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Published on 17 January, 2011

China follows the desert trail of Israel’s journey

China (MNN) — When the Israelites left Egypt, they wandered
in the desert for 40 years, until the generation that left forgot the safety of
the bondage they were rescued from.

In many ways, the Chinese church is experiencing the same phenomenon. Erik Burklin with China Partner explains, "Chinese that are living in
the United States and in Canada came to our country to get away from Communism,
to get away from the Cultural Revolution, to get away from oppression and all
that."

But there's a movement of the younger generation to go back
to its roots and nurture the growing church in mainland China. "I just came back from a China
conference in Vancouver where there were
2,000 Chinese Christians at this year-end conference. Half of them were young people under 25."

As the years of the
Cultural Revolution fade into memory, the scars fade from current history. The younger generation isn't hobbled by the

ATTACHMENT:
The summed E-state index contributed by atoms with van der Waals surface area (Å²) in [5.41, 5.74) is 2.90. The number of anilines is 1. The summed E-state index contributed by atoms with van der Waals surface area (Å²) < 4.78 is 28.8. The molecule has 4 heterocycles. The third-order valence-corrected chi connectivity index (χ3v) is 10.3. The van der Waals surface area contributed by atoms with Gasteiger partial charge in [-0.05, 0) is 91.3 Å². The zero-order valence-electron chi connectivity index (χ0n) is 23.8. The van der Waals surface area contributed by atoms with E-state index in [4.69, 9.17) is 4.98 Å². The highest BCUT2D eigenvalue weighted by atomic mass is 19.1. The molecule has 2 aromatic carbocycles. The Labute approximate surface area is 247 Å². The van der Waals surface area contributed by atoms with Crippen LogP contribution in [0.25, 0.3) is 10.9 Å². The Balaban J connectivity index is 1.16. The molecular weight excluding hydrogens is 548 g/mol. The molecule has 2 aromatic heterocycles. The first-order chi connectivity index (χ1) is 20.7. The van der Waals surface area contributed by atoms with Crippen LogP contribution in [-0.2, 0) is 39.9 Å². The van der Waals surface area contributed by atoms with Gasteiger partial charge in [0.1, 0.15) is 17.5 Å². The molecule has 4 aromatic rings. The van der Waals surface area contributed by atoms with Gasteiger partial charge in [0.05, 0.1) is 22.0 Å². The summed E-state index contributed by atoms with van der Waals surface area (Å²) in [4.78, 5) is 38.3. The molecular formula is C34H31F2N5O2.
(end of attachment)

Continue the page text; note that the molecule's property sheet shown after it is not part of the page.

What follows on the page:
nightmares of persecution their parents and grandparents lived through. "They're much more open-minded to doing God's
work, in a legal way, in China." 

This paradigm shift presents an interesting scenario. Burklin says, "This is the generation now that is still ethnic Chinese,
but lives in North America. Now, they're growing up and realizing, ‘Okay, God
has put a heartbeat of mission in my heart. What can I do?'"

They're going home. Although they are American-born Chinese, they have strong cultural ties
to China…there's a heritage and a family tradition they've been told about, but
they never lived on the soil. That's why
China Partner is coming alongside. "We're now coining this new phrase, ‘By the
Chinese, for the Chinese.' What we mean
by that is that we want to use more Chinese brothers and sisters, Chinese churches in North America to partner with
us to minister to the Chinese in mainland China."

Burklin explains that
without a language barrier, communication of ideas is much more
efficient. "We really are trying to
attract young pastors who speak Mandarin from North American Chinese churches
as guest trainers, as guest lecturers so to speak, to conduct the training."

The Israelites wandered in the desert for a generation, not
only to forget its bondage, but also to draw closer to God. In much the same way, China's church is
following the footprints left by Israel's journey.

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About China

  • Primary Language: Chinese, Mandarin
  • Primary Religion: Non-Religious
  • Evangelical: 5.7%
More News About China
Info About China
Data from the Joshua Project
Phone: (303) 795-3190
Fax: (303) 795-3176
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China Partner8191 SouthPark Lane, #112
Littleton, CO
80120

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